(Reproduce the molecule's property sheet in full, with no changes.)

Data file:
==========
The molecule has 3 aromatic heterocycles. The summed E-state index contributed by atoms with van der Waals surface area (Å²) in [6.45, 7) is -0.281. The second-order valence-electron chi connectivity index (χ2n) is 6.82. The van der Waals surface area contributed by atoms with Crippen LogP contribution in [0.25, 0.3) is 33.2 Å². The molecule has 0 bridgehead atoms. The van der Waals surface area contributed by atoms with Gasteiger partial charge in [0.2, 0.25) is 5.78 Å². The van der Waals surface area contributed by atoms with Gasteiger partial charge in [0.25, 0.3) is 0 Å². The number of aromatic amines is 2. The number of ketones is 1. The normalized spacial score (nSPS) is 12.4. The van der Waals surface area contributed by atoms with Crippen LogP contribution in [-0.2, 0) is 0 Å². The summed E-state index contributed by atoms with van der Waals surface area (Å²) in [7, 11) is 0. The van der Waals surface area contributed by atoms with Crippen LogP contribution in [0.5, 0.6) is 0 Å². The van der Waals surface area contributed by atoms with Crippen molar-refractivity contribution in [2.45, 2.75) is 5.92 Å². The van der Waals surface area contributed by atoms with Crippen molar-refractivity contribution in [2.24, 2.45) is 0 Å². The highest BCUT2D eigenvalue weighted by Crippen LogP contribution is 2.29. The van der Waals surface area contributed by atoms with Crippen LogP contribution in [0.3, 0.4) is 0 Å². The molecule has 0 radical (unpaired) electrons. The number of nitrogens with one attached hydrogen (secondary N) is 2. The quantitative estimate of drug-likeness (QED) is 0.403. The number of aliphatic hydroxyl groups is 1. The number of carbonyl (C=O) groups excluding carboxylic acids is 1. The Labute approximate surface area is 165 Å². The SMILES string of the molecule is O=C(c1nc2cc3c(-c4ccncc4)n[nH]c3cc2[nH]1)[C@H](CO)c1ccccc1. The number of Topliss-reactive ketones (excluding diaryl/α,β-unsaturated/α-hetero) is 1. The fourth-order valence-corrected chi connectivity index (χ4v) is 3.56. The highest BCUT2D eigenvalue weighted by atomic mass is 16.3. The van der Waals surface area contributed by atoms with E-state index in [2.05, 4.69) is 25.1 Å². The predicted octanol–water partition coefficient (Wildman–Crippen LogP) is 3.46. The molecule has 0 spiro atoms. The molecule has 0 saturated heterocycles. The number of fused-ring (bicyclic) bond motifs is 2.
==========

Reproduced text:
The molecule has 3 aromatic heterocycles. The summed E-state index contributed by atoms with van der Waals surface area (Å²) in [6.45, 7) is -0.281. The second-order valence-electron chi connectivity index (χ2n) is 6.82. The van der Waals surface area contributed by atoms with Crippen LogP contribution in [0.25, 0.3) is 33.2 Å². The molecule has 0 bridgehead atoms. The van der Waals surface area contributed by atoms with Gasteiger partial charge in [0.2, 0.25) is 5.78 Å². The van der Waals surface area contributed by atoms with Gasteiger partial charge in [0.25, 0.3) is 0 Å². The number of aromatic amines is 2. The number of ketones is 1. The normalized spacial score (nSPS) is 12.4. The van der Waals surface area contributed by atoms with Crippen LogP contribution in [-0.2, 0) is 0 Å². The summed E-state index contributed by atoms with van der Waals surface area (Å²) in [7, 11) is 0. The van der Waals surface area contributed by atoms with Crippen LogP contribution in [0.5, 0.6) is 0 Å². The van der Waals surface area contributed by atoms with Crippen molar-refractivity contribution in [2.45, 2.75) is 5.92 Å². The van der Waals surface area contributed by atoms with Crippen molar-refractivity contribution in [2.24, 2.45) is 0 Å². The highest BCUT2D eigenvalue weighted by Crippen LogP contribution is 2.29. The van der Waals surface area contributed by atoms with Crippen LogP contribution in [0.3, 0.4) is 0 Å². The molecule has 0 radical (unpaired) electrons. The number of nitrogens with one attached hydrogen (secondary N) is 2. The quantitative estimate of drug-likeness (QED) is 0.403. The number of aliphatic hydroxyl groups is 1. The number of carbonyl (C=O) groups excluding carboxylic acids is 1. The Labute approximate surface area is 165 Å². The SMILES string of the molecule is O=C(c1nc2cc3c(-c4ccncc4)n[nH]c3cc2[nH]1)[C@H](CO)c1ccccc1. The number of Topliss-reactive ketones (excluding diaryl/α,β-unsaturated/α-hetero) is 1. The fourth-order valence-corrected chi connectivity index (χ4v) is 3.56. The highest BCUT2D eigenvalue weighted by atomic mass is 16.3. The van der Waals surface area contributed by atoms with E-state index in [2.05, 4.69) is 25.1 Å². The predicted octanol–water partition coefficient (Wildman–Crippen LogP) is 3.46. The molecule has 0 spiro atoms. The molecule has 0 saturated heterocycles. The number of fused-ring (bicyclic) bond motifs is 2.